Paper Boats in a River

25 January 2015 marked six months of unemployment. It also marks the point at which I had assumed my time in Salisbury, such that I had, would be up. It wasn’t perhaps a fair benchmark to place for myself but it seemed rational. Six months and I would gather up my things and get gone. Obviously, it would prove that I did not have even that much. All my ‘what ifs’ are small, fragile things; paper boats thrown into a raging river. What if I had stayed in Nottingham? What if I had got the job in Basingstoke? I would much prefer to ask what if it was me bitten by a radioactive spider and granted great power and by extension great responsibility. As I have reflected before, being poor excludes you from a lot of society; there’s even an article about it in the graun so unfortunately it lends a certain paucity to what I can write about. Reflecting on the past is an automatic reaction, but it feels a bit like spinning wheels in muck. Impulse gives me momentum, but lack of access robs traction. So this update is going to be a little bitty, looking at things I’ve done the past few weeks in less depth than I normally would. Quantity has a quality all its own, as no-one’s friend Joseph Stalin would say.

Over Christmas I was loaned a copy of Robert Rankin’s Necrophenia. It’s a sort of shaggy dog story about a young man who almost saves the world. It came highly praised, which is always a bit dangerous. Nothing can live up to the hype, and Necrophenia was no exception. It was pretty dull. The bit I did like was the bit I was expected to like, that being the switch in tone between narrators (Tyler and Lazlo) which was achieved with a comedic flourish. I think a major impediment to my enjoyment was the particular stylistic repetition. It slowed the pace of the book to a crawl.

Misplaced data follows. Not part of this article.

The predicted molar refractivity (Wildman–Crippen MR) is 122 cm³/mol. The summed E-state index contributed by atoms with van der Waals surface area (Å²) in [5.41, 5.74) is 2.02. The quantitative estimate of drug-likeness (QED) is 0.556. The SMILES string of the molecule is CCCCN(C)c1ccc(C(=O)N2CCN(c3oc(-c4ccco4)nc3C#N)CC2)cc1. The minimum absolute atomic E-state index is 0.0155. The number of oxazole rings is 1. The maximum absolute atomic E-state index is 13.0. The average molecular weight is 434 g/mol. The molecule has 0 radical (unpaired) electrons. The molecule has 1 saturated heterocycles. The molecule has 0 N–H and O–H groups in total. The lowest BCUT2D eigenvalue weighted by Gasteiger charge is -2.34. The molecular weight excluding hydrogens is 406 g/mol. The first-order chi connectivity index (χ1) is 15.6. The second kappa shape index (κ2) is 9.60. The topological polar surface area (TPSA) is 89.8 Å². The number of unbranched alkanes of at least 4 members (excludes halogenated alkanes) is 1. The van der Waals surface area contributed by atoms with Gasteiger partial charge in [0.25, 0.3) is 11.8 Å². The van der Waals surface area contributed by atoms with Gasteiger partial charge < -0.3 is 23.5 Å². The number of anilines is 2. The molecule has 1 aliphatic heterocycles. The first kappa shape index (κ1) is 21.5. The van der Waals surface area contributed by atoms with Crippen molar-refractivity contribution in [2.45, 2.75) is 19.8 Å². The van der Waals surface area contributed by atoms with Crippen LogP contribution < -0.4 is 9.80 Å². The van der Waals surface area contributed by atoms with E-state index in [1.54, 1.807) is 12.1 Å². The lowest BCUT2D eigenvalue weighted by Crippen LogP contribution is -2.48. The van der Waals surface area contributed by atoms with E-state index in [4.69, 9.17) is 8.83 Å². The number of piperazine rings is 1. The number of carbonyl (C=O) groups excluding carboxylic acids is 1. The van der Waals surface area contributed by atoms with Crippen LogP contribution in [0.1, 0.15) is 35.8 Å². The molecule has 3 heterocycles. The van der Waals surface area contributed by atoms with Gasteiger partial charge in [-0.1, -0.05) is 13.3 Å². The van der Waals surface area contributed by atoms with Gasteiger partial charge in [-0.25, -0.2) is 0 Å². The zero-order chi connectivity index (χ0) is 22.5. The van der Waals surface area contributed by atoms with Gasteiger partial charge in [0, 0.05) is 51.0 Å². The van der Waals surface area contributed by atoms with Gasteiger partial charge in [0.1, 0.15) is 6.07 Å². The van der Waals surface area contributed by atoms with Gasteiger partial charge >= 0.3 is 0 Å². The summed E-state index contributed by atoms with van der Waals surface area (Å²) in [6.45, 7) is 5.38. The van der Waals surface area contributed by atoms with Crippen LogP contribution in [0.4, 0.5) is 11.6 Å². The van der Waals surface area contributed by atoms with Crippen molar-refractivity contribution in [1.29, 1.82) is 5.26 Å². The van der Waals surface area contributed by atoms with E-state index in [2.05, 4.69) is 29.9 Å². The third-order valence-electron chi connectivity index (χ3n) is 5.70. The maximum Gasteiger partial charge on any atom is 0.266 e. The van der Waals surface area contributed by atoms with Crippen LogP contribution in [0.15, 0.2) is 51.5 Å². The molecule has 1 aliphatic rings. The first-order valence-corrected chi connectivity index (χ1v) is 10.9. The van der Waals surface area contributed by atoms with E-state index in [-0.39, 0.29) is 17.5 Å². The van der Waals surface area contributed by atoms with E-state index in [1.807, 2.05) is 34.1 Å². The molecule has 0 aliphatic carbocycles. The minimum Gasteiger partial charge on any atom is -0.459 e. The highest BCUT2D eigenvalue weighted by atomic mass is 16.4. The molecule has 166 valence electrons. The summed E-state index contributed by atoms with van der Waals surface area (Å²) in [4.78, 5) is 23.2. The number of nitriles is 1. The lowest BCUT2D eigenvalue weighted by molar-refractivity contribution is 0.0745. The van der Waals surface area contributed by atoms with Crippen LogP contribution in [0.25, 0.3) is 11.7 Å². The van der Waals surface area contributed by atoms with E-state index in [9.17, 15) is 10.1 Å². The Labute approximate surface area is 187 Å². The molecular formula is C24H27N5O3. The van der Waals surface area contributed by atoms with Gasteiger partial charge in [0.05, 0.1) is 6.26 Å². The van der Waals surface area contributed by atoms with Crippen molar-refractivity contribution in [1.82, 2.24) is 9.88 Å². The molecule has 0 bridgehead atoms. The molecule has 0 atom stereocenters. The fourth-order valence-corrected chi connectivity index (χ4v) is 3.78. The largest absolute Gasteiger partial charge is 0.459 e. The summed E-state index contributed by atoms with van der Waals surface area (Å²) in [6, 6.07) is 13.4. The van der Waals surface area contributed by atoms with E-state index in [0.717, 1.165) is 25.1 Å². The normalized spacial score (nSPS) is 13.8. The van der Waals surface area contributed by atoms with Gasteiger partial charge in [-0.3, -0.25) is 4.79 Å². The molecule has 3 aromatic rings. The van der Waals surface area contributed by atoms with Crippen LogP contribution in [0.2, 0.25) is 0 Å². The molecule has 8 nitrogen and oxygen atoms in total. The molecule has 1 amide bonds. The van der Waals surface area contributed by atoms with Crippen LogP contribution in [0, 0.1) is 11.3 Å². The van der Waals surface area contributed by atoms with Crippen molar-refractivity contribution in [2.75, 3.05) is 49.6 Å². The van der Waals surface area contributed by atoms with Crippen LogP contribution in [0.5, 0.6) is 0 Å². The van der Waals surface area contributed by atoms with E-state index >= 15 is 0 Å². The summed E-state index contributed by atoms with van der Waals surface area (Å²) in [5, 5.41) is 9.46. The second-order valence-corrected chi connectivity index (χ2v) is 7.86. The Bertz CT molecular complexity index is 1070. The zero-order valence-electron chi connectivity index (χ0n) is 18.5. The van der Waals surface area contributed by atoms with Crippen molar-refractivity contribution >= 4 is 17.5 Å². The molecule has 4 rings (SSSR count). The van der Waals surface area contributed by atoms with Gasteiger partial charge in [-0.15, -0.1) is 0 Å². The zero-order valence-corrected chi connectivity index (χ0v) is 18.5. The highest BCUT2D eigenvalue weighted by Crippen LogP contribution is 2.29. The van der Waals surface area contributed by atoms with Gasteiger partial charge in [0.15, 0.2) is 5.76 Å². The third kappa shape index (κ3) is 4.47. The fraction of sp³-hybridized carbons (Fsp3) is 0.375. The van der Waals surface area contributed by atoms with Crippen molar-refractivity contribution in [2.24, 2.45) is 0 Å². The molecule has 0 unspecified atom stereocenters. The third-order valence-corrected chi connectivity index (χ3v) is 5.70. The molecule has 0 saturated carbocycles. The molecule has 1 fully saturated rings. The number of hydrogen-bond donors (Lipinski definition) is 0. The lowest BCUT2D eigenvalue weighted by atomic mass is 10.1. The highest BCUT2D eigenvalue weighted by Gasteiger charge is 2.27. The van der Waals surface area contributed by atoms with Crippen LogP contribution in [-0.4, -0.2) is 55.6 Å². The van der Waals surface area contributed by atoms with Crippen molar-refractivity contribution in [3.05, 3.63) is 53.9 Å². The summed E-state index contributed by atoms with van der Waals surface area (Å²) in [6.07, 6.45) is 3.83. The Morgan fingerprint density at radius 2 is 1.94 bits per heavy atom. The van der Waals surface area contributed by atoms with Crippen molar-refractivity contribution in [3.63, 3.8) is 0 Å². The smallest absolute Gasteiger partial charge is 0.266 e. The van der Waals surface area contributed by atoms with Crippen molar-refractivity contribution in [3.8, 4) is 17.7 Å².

I watched Luc Besson’s 2013 film ‘Lucy.’ While the premise (10% of your brains!) is daft and counter-scientific, I was willing to give it a shot because I like some of Besson’s other work, I think Scarlett Johansson is a pretty good actor, and I like superheroes and science fiction. Sadly, the film doesn’t really deliver, my comment as the film rolled was that its reach exceeded its grasp. It’s a shame, as I think Johansson put in a good performance, showing an interesting progression as her emotional range reduced, even if that was something that annoyed me, reproducing an intellectual hierarchy with STEM at the top. A shame.

If you have the opportunity, take a look at BBC4’s two-part series on the Inca. It is telling me a lot of things I did not know and I really enjoy it. I do wonder at naming your child Jago when you are British, but that rather deplorable observation aside, it is an interesting looking at a system of empire unfamiliar to a Eurocentric point of view. I thought that the first episode’s decision to focus on the Inca’s foundation in roads, in food and in their predecessors was very good. Obviously, it roots the Inca in their location, but it also nicely introduces a history other than the one we might be familiar with. It could be too easy to talk about the Inca in isolation; this way we encouraged to remember that the Incas were exceptional in their time but not unique in their place. I liked that the program took the time to focus on the fact that this history is very much alive in the people of Peru etc., in practical ways such as the rope bridge as well as the magnificent like Machu Picchu. While watching Incas, I was minded of a time when a young man from South America told me that the Spanish had not engaged in Empire like the other European powers. It’s odd but people from all over, in all walks of life forget empire; forget that it was a thing that while enriching some, hurt many, many more.